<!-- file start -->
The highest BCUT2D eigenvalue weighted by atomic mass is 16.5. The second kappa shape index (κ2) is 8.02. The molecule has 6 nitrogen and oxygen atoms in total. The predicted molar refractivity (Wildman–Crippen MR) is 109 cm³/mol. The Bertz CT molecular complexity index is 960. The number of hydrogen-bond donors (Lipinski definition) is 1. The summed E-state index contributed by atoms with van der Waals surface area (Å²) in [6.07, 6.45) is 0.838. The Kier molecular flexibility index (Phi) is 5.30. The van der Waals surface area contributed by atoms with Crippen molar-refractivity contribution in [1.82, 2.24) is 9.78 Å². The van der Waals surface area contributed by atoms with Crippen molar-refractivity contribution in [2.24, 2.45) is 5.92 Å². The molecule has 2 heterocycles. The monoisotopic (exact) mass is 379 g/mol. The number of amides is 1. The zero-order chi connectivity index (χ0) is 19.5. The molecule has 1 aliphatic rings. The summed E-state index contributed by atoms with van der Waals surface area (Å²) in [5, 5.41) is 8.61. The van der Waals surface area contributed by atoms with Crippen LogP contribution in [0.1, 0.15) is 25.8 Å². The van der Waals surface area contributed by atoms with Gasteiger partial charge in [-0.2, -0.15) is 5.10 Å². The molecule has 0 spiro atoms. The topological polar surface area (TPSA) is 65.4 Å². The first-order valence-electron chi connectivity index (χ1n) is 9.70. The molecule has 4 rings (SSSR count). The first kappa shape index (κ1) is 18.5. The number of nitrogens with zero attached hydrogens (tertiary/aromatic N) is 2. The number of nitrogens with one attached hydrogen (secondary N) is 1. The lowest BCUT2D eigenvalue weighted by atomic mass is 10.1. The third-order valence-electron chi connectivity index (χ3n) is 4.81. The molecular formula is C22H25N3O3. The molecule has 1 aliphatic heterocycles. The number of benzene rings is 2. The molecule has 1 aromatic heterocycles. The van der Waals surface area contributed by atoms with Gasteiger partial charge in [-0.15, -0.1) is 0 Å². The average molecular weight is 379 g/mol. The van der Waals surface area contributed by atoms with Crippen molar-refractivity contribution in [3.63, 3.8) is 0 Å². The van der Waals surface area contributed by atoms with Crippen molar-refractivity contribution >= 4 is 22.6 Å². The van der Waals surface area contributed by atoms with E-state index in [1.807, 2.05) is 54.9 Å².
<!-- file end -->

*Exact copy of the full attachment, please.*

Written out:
The highest BCUT2D eigenvalue weighted by atomic mass is 16.5. The second kappa shape index (κ2) is 8.02. The molecule has 6 nitrogen and oxygen atoms in total. The predicted molar refractivity (Wildman–Crippen MR) is 109 cm³/mol. The Bertz CT molecular complexity index is 960. The number of hydrogen-bond donors (Lipinski definition) is 1. The summed E-state index contributed by atoms with van der Waals surface area (Å²) in [6.07, 6.45) is 0.838. The Kier molecular flexibility index (Phi) is 5.30. The van der Waals surface area contributed by atoms with Crippen molar-refractivity contribution in [1.82, 2.24) is 9.78 Å². The van der Waals surface area contributed by atoms with Crippen molar-refractivity contribution in [2.24, 2.45) is 5.92 Å². The molecule has 2 heterocycles. The monoisotopic (exact) mass is 379 g/mol. The number of amides is 1. The zero-order chi connectivity index (χ0) is 19.5. The molecule has 1 aliphatic rings. The summed E-state index contributed by atoms with van der Waals surface area (Å²) in [5, 5.41) is 8.61. The van der Waals surface area contributed by atoms with Crippen LogP contribution in [0.1, 0.15) is 25.8 Å². The van der Waals surface area contributed by atoms with Gasteiger partial charge in [-0.2, -0.15) is 5.10 Å². The molecule has 0 spiro atoms. The topological polar surface area (TPSA) is 65.4 Å². The first-order valence-electron chi connectivity index (χ1n) is 9.70. The molecule has 4 rings (SSSR count). The first kappa shape index (κ1) is 18.5. The number of nitrogens with zero attached hydrogens (tertiary/aromatic N) is 2. The number of nitrogens with one attached hydrogen (secondary N) is 1. The lowest BCUT2D eigenvalue weighted by atomic mass is 10.1. The third-order valence-electron chi connectivity index (χ3n) is 4.81. The molecular formula is C22H25N3O3. The molecule has 1 aliphatic heterocycles. The number of benzene rings is 2. The molecule has 1 aromatic heterocycles. The van der Waals surface area contributed by atoms with Gasteiger partial charge in [-0.15, -0.1) is 0 Å². The average molecular weight is 379 g/mol. The van der Waals surface area contributed by atoms with Crippen molar-refractivity contribution in [3.63, 3.8) is 0 Å². The van der Waals surface area contributed by atoms with Crippen molar-refractivity contribution >= 4 is 22.6 Å². The van der Waals surface area contributed by atoms with E-state index in [1.807, 2.05) is 54.9 Å².